Critics are calling for the Obama administration to do more to help those who are unable to take advantage of the Home Affordable Refinance Program or other ways to avoid defaulting on their mortgages, but others argue only so much can be done at the cost of the taxpayer. Relaxed standards could help more people find help, but it could also set the stage for more speculative loans, second mortgages that go unpaid and a return to the old ways of doing business. Experts note that cuts cost money in some form or another, and further easing restrictions on credit and making mortgages more affordable does not encourage responsible lending or spending. For more on this continue reading the following article from The Street.
Conservative, conservator — the two words sound so alike that confusion is natural. President Obama’s allies decrying his anaemic bid to speed up mortgage refinancings amid record-low rates blame the former, but they should really focus on the latter.
HARP — the Home Affordable Refinance Program — has allowed only 850,000 otherwise ineligible borrowers to refinance mortgages despite standards reminiscent of subprime’s heyday — loans to value (LTV) of up to 125% and relaxed credit checks. Is this not too conservative? Perhaps 3 million more could do so, saving them tens of billions in interest, if easier-to-meet standards were approved.
The pesky conservator of mortgage giants Fannie Mae and Freddie Mac, the Federal Housing Finance Agency, is having none of it though — and, it turns out, for good reason. Tasked with protecting taxpayers’ huge investment in the agencies, further loosening standards of underwriting and forcing losses on them by swapping higher coupons for lower ones would go against its mission. Administration efforts to replace FHFA’s independent director have failed and now a Congressional Budget Office cost-benefit analysis supports the agency’s stance: some $13 billion to $15 billion in losses would prevent a mere 111,000 defaults — a cost to the taxpayer of about $125,000 each. Even if the standards were relaxed, the existence of second mortgages, the difficulty in securitizing loans without sufficient collateral and the possible need to compensate and indemnify banks before they would make new loans all create problems.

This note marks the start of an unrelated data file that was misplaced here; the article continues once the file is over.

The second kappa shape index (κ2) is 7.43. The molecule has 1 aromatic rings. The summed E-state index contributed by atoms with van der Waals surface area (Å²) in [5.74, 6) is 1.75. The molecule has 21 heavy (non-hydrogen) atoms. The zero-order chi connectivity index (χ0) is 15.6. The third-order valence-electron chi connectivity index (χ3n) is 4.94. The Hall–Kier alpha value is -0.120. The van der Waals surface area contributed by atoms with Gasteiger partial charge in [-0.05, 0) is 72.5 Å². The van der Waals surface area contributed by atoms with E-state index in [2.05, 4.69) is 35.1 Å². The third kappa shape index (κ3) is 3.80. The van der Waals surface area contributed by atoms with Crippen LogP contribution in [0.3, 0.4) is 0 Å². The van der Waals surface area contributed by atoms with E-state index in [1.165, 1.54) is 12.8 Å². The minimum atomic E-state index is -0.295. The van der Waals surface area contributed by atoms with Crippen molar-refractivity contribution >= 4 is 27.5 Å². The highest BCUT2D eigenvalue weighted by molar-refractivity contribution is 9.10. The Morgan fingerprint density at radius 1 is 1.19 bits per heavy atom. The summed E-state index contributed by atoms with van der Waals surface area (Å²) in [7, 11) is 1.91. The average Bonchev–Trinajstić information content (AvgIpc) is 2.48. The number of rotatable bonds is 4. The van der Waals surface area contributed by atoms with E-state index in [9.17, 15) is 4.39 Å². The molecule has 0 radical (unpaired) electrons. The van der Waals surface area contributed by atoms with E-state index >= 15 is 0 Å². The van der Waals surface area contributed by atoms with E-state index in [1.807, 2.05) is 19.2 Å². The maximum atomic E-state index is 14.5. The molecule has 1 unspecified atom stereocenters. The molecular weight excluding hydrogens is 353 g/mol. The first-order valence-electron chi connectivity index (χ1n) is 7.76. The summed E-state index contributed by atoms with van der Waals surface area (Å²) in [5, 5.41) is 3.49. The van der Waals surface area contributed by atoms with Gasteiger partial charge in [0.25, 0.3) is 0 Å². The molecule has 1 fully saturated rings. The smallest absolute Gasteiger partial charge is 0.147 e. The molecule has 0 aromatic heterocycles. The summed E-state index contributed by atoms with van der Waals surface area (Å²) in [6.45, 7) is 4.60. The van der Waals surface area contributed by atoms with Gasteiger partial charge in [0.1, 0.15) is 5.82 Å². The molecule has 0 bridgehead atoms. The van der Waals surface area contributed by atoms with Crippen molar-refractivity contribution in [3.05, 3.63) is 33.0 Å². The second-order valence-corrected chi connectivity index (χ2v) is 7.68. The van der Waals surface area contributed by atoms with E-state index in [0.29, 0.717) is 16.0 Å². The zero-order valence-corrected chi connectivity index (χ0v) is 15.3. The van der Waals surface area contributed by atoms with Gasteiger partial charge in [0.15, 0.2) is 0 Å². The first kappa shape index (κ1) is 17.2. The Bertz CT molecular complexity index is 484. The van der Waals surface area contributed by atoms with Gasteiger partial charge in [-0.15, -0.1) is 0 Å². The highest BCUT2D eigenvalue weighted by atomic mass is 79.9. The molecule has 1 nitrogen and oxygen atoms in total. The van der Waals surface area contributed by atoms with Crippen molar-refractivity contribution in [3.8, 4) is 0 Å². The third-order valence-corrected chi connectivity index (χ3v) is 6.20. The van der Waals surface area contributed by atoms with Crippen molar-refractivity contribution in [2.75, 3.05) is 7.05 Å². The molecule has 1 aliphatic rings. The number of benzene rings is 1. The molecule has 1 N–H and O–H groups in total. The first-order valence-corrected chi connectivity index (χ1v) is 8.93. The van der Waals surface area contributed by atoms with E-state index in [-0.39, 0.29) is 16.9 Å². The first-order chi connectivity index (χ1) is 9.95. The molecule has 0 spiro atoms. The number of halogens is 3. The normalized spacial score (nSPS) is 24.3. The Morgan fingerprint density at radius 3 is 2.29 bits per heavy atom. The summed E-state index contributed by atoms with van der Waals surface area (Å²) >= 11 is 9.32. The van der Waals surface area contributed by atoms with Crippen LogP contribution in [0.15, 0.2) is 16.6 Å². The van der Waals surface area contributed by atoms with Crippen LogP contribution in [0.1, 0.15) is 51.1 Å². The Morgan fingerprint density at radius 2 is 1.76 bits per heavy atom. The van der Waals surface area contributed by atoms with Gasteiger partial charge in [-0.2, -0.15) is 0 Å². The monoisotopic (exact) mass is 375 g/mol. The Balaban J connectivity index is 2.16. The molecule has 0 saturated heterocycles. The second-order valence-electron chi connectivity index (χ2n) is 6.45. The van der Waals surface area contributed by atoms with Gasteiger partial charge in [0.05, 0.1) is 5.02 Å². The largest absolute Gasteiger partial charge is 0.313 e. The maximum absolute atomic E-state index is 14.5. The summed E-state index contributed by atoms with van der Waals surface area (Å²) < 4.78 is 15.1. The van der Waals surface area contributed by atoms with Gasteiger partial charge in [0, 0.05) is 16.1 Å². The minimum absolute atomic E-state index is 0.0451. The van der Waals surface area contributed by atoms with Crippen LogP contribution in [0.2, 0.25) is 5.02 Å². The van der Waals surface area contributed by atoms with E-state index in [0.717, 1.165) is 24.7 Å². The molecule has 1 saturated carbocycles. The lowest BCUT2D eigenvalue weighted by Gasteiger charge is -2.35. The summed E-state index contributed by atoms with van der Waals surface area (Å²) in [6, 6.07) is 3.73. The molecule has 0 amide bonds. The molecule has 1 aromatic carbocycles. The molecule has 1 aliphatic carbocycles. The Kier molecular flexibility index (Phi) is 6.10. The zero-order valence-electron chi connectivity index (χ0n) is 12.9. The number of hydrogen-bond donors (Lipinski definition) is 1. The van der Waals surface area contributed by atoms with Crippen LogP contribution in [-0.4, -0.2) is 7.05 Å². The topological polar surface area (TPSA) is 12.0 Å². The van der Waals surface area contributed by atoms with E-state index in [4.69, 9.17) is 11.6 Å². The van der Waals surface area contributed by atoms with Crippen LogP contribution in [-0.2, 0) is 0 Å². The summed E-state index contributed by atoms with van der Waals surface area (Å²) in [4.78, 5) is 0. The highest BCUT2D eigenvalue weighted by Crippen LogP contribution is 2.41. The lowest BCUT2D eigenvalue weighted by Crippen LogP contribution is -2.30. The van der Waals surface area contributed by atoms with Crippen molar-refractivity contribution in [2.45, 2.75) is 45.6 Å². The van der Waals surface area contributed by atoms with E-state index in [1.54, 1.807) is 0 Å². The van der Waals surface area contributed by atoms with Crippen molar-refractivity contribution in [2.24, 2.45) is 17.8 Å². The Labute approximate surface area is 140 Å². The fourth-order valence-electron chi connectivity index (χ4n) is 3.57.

Headlines about record-low rates surely sting the quarter of U.S. homeowners who cannot take advantage of them even through HARP, but cheap mortgages are not a fundamental right. Further lowering the bar for credit would be a particularly ineffective form of stimulus, fraught with moral hazard.
This article was republished with permission from The Street.